War on Terror: Why Indonesia Exasperates America
Richard Halloran (Former New York Times foreign correspondent in Asia and military correspondent in Washington)
(This article originally appeared in the August 9, 2003 issue of South China Morning Post in Hong Kong and is reproduced here with permission from the publisher)
The turmoil in Indonesia was underscored on Tuesday with the bombing of the J W Marriott hotel in Jakarta, which killed up to 16 people and wounded 150. It also added to the already surging concern of American officials in Washington and at the US Pacific Command's headquarters in Hawaii, where one officer with access to intelligence reports lamented what he called "a chaotic situation".
Particularly troubling have been continued threats from terrorist organisations, notably the Jemaah Islamiah group, despite the arrest of 130 suspects since the Bali bombings last October in which 202 people died. The threats, plus other ills, have prevented Indonesia, which has the world's largest Muslim population, from emerging as a leader of a moderate Islam that many Muslims - and the United States - would like to see.
James Leach, chairman of a congressional subcommittee on Asian affairs, said that in Indonesia "extremist networks are larger, more capable and more active than was previously believed". Admiral Thomas Fargo, commander of US forces in Asia, agreed. "Indonesia is a key battleground in the struggle against terrorism and radicalism," he said. Other problems add to the chaos, including: first, a weak performance by President Megawati Sukarnoputri, whose administration has been plagued by scandal. Moreover, the opposition is in disarray, with no sign of being able to mount a serious challenge for the presidency.
Second, separatist movements in Aceh and Papua. Elsewhere, religious frictions and ethnic violence are tearing at the national fabric.
Third, soaring piracy. The International Maritime Bureau in London has reported a 37 per cent rise in attacks around the world during the first half of this year, of which one quarter took place near Indonesia.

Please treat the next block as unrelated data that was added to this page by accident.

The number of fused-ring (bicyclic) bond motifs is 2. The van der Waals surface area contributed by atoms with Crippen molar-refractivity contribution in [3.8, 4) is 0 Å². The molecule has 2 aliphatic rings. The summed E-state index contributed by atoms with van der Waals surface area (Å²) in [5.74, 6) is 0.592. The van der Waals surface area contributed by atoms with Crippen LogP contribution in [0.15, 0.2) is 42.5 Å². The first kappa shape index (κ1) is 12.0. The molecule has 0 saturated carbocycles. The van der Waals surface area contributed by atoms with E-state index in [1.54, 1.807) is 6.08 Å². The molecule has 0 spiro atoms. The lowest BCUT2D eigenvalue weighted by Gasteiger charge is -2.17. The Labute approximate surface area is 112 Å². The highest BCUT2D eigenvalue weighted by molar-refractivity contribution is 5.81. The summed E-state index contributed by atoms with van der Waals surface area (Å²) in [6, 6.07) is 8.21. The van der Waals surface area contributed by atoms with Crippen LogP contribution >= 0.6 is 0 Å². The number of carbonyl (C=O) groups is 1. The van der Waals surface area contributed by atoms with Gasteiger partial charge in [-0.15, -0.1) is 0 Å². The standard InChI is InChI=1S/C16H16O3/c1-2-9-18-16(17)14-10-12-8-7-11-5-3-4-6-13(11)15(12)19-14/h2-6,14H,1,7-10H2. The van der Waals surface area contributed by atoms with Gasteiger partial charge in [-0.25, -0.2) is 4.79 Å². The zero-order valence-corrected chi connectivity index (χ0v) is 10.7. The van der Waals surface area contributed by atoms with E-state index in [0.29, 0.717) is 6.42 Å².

Fourth, backsliding by the Indonesian army, perhaps the most cohesive force in the country. It had begun to reform but has returned to abusing human rights, running illegal mining and lumber operations, and prostitution rackets.
US officers admit they are hindered from trying to bring about change in the Indonesian army. The US international military education and training programme flourished in Indonesia from 1989 to 1992, but was then halted by Congress. "We are now dealing with armed forces who have no window on the west," said John Haseman, a retired colonel and former defence attach?in Jakarta. Officers "may never agree with all of our teachings, but at the very least, it provided contacts and some insight for the Indonesian military on western thinking. People we know are easier to work with than those we don't know".
One Democrat, Senator Russell Feingold, has opposed the military educational programme because of a lack of interest in meaningful reform. "Commitment at the highest levels is what it takes to turn this relationship around," he said.
Besides looking to Indonesia for help in the war on terror, the Pacific Command hoped to see the emergence of a democracy as part of a defensive bulwark against China if it sought to dominate Asia and drive the US from the western Pacific.
One officer said that the Chinese "have been working overtime" to gain influence with officials in Jakarta to preclude Indonesia from allying itself with the US.
The inability of Ms Megawati to confront Indonesia's problems has caused dismay. "A broad pessimism about the administration has crept into newspaper commentary in Indonesia and the international press," said Anthony Smith, of the Asia-Pacific Centre for Security Studies in Honolulu.
In a recent assessment, he said Ms Megawati is seen principally as the daughter of Indonesia's founding president, Sukarno. (Sukarnoputri means "daughter of Sukarno"). "Her appeal is based solely on her lineage, not what she can offer as a political leader."
Attorney-General Muhammad Abdul Rachman has been tainted by scandal after he neglected to declare a luxury house as an asset, while Vice-President Hamzah Haz regularly courts the leaders of militant Muslim groups. Ms Megawati has appeased, rather than controlled, the army and has failed to lift the economy out of the doldrums.
With no relief in sight, it is little wonder that US radar screens are filled with gloomy images.